The monetary analysis provides further insight into the risks to price stability over the medium to longer term. Over the past few months, money and credit have continued to grow robustly in the euro area. These developments mainly reflect the stimulative effect of the low level of interest rates in the euro area. The monetary dynamics are driven by the strong growth of the most liquid components of broad money contained in the narrow aggregate M1. At the same time, the euro area private sector’s demand for MFI loans, in particular for house purchase, has remained strong.
The assessment of ample liquidity in the euro area is confirmed by all indicators. Also in the light of the increasingly liquid nature of monetary expansion, the accumulated stock of the broad monetary aggregate M3 may entail upside risks to price stability over the medium to longer term.
To sum up, the economic analysis suggests that underlying domestic inflationary pressures remain contained in the medium term. At the same time, it is necessary to underline the conditionality of this assessment and the related upside risks to price stability. Cross-checking with the monetary analysis supports the case for ongoing vigilance.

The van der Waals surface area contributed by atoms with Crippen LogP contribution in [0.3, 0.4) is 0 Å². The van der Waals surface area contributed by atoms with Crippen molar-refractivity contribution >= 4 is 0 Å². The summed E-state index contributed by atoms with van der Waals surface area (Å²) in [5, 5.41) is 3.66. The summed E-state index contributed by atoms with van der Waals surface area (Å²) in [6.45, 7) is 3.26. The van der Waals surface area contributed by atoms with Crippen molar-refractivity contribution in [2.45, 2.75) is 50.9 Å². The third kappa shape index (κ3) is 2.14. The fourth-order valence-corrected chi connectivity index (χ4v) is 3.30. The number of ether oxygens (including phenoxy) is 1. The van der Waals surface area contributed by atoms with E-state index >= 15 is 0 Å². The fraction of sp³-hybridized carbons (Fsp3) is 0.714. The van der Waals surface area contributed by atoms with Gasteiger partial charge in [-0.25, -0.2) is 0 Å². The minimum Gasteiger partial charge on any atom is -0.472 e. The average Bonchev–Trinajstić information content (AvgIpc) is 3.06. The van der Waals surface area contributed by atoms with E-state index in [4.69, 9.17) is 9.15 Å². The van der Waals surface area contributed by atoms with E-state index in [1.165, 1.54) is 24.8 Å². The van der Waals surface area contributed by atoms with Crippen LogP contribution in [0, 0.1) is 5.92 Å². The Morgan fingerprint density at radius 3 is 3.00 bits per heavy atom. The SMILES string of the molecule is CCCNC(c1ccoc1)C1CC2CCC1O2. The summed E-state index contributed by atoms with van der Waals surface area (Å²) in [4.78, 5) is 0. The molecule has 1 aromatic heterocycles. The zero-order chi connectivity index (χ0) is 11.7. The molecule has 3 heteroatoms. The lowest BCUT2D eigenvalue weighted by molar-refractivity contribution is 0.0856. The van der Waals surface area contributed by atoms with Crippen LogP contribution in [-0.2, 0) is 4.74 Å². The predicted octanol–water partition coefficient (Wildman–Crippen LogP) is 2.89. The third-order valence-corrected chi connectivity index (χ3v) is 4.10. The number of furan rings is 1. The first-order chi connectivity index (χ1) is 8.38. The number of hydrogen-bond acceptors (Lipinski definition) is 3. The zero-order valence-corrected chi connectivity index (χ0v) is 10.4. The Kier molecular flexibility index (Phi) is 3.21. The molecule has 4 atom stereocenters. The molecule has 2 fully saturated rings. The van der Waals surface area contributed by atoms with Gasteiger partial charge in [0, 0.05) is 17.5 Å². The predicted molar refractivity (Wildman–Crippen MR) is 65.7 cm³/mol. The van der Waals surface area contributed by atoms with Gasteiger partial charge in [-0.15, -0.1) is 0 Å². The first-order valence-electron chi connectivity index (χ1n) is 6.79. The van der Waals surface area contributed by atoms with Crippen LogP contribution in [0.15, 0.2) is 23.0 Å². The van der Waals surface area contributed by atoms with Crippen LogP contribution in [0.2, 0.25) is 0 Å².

As regards fiscal policies, developments in the euro area remain of concern. While a few countries are succeeding in maintaining sound budgetary positions, in several countries it is essential that fiscal consolidation is given the highest priority in view of the budgetary situation. Moreover, the revised rules and procedures for the Stability and Growth Pact, expected to take effect soon, need to be implemented in a strict manner to ensure credibility and to promote a timely return to sound budgetary positions.
With respect to structural reforms, the so-called “Integrated Guidelines” for 2005-2008, covering both the new Broad Economic Policy Guidelines and the new Employment Guidelines, are soon to be adopted. These guidelines for economic and employment policies will, in turn, serve as the basis for action at the EU level and for Member States to draw up national reform programmes by the autumn of this year. The new governance structure of the Lisbon agenda should provide new impetus to structural reforms in Europe. These reforms are vital for Europe's ability to respond to the challenges arising from an ongoing deepening in the global division of labour, the fast process of technological change and the ageing of the population. A determined approach in addressing these challenges and successful communication that convinces the public of the benefits of the reforms hold the key to both improving the economic outlook in the short run and sustaining the prosperity of European citizens in the longer term.